As the world ushered in the New Year, Yasin Kwenda Phiri, a 60-year-old man with albinism, was mercilessly murdered in his house in Nkhata Bay under the watch of his nine-year-old son George.
Armed with pangas, the assailants broke into Phiri’s bedroom through a window, stabbed him in the stomach and removed his intestines.
The victim’s cry for the two assailants’ mercy may have awakened his son, who was sleeping in a separate room, but it did not make the killers relent.
By then, little George had rushed to his father’s room, only to find him being brutally dismembered.
The assailants only left the scene, at Kande Trading Centre in Nkhata Bay South, when the victim breathed his last.
Son narrates ordeal
A traumatised George, speaking in the company of his aunt, Grace Kamanga, recalls calling out to his father at around 10pm on December 31 2018, to escort him to the toilet outside their house.
Instead, he heard the sound of intruders in his father’s bedroom.
Said George: “I called out again, but all I heard was someone groaning. So I decided to go to my father’s room where I found two men with sharp knives. When I got to the room, one person grabbed me as the other stabbed my father in the stomach four times.”
The young boy says he asked the two men why they were killing his father, especially after seeing them removing intestines from his father’s stomach with their bare hands.
“But when I started asking them questions, the one who grabbed me beat me up heavily on the chest and threw me to the ground. They told me to shut up or they would cut me into pieces. I was scared.” recalls George.
“I then saw the other man cutting both my father’s arms. I could not understand what was happening, I could not even shout for help. I was terribly afraid.”
The two assailants, says George, then forced him to open the front door, carrying with them his father’s body and the two arms they had chopped off.
“Terrified, I opened the door and they took me to the back of the house where they also beat me up, telling me not to shout if I wanted to live. They dumped my father in a drain behind our house. Then they ran away, that’s when I started calling for help,” he says.
George still does not understand why his father, a hospital attendant at Kande Health Centre where he worked for 18 years, had to go through all that torture.
Phiri had four other children apart from George, but they were not in the house on the fateful night.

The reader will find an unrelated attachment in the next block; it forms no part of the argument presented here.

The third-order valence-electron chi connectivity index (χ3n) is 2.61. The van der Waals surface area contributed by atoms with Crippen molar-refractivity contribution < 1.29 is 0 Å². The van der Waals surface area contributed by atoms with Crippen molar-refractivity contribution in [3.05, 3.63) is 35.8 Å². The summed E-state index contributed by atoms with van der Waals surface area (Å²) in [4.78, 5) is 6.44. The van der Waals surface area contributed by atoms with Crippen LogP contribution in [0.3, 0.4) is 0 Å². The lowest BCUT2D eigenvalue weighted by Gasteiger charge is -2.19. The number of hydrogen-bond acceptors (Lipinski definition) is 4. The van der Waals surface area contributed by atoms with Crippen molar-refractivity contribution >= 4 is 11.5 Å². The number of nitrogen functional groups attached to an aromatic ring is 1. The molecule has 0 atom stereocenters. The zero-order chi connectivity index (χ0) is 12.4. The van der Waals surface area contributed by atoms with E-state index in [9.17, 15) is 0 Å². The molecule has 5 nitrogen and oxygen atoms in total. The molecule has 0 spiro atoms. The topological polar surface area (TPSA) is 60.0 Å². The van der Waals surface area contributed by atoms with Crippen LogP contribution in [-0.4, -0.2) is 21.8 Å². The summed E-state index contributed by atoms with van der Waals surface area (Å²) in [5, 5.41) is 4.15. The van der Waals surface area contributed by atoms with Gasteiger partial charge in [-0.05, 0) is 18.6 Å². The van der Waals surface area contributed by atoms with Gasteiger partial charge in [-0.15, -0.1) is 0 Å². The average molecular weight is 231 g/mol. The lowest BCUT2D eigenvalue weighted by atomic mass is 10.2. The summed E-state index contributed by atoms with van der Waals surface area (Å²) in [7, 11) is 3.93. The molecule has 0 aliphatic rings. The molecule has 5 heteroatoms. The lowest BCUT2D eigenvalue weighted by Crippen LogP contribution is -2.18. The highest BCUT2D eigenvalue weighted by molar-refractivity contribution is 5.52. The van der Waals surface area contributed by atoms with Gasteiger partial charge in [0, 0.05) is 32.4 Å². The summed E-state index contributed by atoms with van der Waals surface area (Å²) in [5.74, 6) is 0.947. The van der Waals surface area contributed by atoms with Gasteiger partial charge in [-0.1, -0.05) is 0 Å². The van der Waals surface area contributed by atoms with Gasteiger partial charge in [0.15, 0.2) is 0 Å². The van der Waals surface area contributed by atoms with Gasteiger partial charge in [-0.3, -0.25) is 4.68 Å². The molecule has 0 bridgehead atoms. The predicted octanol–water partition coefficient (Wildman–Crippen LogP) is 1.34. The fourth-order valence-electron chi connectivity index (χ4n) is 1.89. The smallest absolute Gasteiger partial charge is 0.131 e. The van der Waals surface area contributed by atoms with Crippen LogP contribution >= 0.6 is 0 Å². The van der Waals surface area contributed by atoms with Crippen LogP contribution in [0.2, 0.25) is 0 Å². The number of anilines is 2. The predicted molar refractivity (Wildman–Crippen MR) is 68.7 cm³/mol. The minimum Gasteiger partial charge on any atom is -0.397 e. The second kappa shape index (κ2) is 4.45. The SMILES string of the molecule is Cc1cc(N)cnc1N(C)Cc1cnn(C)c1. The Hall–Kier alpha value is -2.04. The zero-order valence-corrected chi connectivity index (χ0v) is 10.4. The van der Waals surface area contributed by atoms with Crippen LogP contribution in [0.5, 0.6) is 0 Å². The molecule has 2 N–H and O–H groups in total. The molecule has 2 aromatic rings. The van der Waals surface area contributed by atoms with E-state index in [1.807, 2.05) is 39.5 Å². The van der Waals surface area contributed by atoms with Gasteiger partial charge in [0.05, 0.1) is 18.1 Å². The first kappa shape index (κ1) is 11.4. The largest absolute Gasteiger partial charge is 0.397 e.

“My father always gave me everything I needed. He was always there for me. I don’t know who will provide me anymore! What I saw was brutal, he was killed like an animal not a human being,” says George, as he begins to sob.
Yasin Phiri’s sister, Grace Kamanga who worked together with him at Kande Health Centre, cannot imagine the pain that his brother went through, more so, the trauma that George will live with for the rest of his life.
She says: “My brother and his wife separated a few years ago, but he took on a motherly role and looked after all their children. He has been providing for them, he has been sharing with them the little that he would fetch as a father.”
Kamanga says all the family wants now is justice and an explanation on why they subjected Phiri to such a torturous death.
She says: “He was a peaceful man, he never picked quarrels with people. Is it a crime to be born with albinism? Who will take care of these children?”
Kamanga wants the police to do their job and bring the culprits to book.
“We want justice, we want the truth, we want to know who killed our brother. We will not sleep, we will not get tired, until we know the truth!” she said.
The community, too, is furious.
Village head Jalika lamented that his people are now living in fear.
“We have a security lapse! The police post at the roadblock is not well stocked. We have many murder cases here. Even at Chintheche, there are few officers, we are living not knowing what will happen to us tomorrow.”
Nkhata Bay South legislator Emily Chinthu Phiri concurs with Jalika, saying there is urgent need to address the security situation in her area.
She says: “What is heartbreaking is that there has been no logical conclusion to the many killings that have happened in the country . Government needs to take a strong stand on these issues. We have a law, but is it being implemented? We have had many killings, but what has been the action?”
Chinthu-Phiri says the community will intensify community policing.